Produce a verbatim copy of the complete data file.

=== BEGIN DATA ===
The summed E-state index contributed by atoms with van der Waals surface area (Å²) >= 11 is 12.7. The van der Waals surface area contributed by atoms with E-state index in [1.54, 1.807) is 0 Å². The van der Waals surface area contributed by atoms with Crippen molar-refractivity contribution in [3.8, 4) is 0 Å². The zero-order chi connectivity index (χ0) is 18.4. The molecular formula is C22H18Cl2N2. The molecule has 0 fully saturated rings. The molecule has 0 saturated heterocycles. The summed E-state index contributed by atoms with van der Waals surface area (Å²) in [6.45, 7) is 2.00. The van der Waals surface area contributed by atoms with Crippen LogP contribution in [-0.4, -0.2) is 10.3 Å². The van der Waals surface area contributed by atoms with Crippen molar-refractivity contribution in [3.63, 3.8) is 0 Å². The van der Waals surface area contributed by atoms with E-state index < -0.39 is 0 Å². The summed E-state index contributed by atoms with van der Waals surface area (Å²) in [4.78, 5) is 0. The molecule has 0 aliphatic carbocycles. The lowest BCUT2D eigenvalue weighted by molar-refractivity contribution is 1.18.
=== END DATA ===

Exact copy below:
The summed E-state index contributed by atoms with van der Waals surface area (Å²) >= 11 is 12.7. The van der Waals surface area contributed by atoms with E-state index in [1.54, 1.807) is 0 Å². The van der Waals surface area contributed by atoms with Crippen molar-refractivity contribution in [3.8, 4) is 0 Å². The zero-order chi connectivity index (χ0) is 18.4. The molecular formula is C22H18Cl2N2. The molecule has 0 fully saturated rings. The molecule has 0 saturated heterocycles. The summed E-state index contributed by atoms with van der Waals surface area (Å²) in [6.45, 7) is 2.00. The van der Waals surface area contributed by atoms with Crippen LogP contribution in [-0.4, -0.2) is 10.3 Å². The van der Waals surface area contributed by atoms with Crippen molar-refractivity contribution in [3.63, 3.8) is 0 Å². The van der Waals surface area contributed by atoms with E-state index < -0.39 is 0 Å². The summed E-state index contributed by atoms with van der Waals surface area (Å²) in [4.78, 5) is 0. The molecule has 0 aliphatic carbocycles. The lowest BCUT2D eigenvalue weighted by molar-refractivity contribution is 1.18.